The Blog All my Latest Web Posts & Rants

I blog sometimes, whether it's a web design tutorial, development opinion or general rant about the price of my favourite drink. You'll be able to find all of what I say on this page.


Data Label on WordPress Navigation

  • Tutorials
  • 0:55 reading time (ish)
  • 177 words

Hey guys, I thought this might be of interest – nothing more than a code dump. If you have any questions or suggestions please leave a comment below!

This code snippet allows you to add data-labels to your WordPress (wp_nav_menu) navigation items. Why would you want to do this? In my particular case, I’m using it as a ‘hover state’  for a client build – When the user hovers over a menu item, the data-label scrolls in as the menu item scrolls out creating a nice little effect.

Just a heads up, this code was made on a random ‘light bulb’ moment so the code could do with some cleaning up! (I’ll get round to it eventually ;-))

HTML:

CSS:

Add the following into your functions.php

Add this into your header.php

Next, just add a ‘Description’ to each Menu Item via the Appearance > Menu admin page (if you can’t see the option, look top-right, toggle ‘Screen options’ and check ‘Description’).

Voila!

Thoughts? Comments?

A smarter responsive mobile navigation

It seems a lot of web developers and designers aren’t too happy with the standard hamburger style menu solution. I wish I could tell you I’ve found a better method but honest, I haven’t, sorry.

What I have done though, alongside Yoto Creative, is develop a smarter way of displaying a navigation to users. Usually you’ll find the navigation in the top-right section of your page, on tablet and mobile we also find this because the navigation becomes hidden and replaced by the hamburger icon.

This is fine, on desktop at least – but on mobile and tablet you may find you’re having to stretch your thumb to reach the navigation. So what if we moved it to be a little more accessible?

Chrome WP-Admin Bugfix

  • Tutorials
  • 1:06 reading time (ish)
  • 209 words

So I’ve noticed quite a few users discussing the latest issue with Chrome and WordPress, in the particular the admin panel where it breaks every so often (in particular, not every link is visible until you interact with it).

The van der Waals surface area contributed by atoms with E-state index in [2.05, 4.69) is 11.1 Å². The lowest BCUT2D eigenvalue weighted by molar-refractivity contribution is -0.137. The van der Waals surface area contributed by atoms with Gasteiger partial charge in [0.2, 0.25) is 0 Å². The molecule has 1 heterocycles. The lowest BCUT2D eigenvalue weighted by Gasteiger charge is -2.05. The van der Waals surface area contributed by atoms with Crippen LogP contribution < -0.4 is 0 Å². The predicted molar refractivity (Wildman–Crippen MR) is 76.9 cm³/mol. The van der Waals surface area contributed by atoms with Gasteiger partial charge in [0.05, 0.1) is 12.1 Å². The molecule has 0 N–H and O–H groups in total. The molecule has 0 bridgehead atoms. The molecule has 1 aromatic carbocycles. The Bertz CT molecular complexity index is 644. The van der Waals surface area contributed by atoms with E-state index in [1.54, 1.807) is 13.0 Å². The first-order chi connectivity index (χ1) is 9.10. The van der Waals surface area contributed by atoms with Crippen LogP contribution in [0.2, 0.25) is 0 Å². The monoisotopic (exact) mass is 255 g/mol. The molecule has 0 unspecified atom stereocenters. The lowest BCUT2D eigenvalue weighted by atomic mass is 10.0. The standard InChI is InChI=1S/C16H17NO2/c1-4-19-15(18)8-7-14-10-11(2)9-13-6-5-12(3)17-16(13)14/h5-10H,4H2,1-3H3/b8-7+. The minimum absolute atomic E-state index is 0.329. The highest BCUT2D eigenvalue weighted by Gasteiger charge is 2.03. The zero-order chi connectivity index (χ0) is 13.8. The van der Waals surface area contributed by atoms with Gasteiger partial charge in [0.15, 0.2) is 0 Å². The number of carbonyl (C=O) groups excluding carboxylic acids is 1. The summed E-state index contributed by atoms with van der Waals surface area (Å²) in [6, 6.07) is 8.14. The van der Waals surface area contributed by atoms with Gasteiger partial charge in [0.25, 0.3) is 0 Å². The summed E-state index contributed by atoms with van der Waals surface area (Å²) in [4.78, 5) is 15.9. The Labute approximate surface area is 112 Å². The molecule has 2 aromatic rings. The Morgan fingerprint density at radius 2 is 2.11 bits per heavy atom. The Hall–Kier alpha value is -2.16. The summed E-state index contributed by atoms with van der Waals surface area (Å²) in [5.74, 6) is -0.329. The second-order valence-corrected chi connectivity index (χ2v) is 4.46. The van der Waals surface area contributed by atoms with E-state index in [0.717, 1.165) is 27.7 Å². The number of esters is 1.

I won’t go into a great amount of detail because it has been well documented elsewhere by Jeff Chandler. That said, if you’re interested in a more client friendly approach then carry on reading!

5 Great Sites to get Free Stock Photos

  • Tutorials
  • 1:28 reading time (ish)
  • 280 words

Whether it’s for your own website or a client project, stock photos can be a great help to bring any design to life. Unless you own a camera and a pristine MacBook Pro along with a DotGrid sketchbook, you will probably find yourself trying to find something suitable on the internet.

man in glasses free image resource

Trying to find a high-res professional photo that won’t cost an arm and a leg can be quite difficult. I have put together a list below of some good websites I have been told about that offer some great high-resolution images with a range of different categories. Some resources like Im Free allow you to search specifically for a subject whereas some like LifeOfPix accept submissions.

The different types of Responsive Design

  • Tutorials
  • 9:35 reading time (ish)
  • 1823 words

responsive-design

In this post I will be discussing Responsive Web Design and Fixed Responsive Web Design along with Client-Side Adaptive Design and Server-Side Adaptive Design. This post is aimed towards anyone seeking understanding on each technique available and how each method varies.

Looking for a quick and simple definition of RWD/AWD?

  • responsive web design can fluidly change to fit any browser/screen size using a combination of percentage or fixed dimensions and media queries.
  • An adaptive web design changes to suit its environment using but not limited to media queries which target device types. Client-side specialises in media queries and JavaScript where Server-side will often load a separate design for smaller screens compared to a desktop version.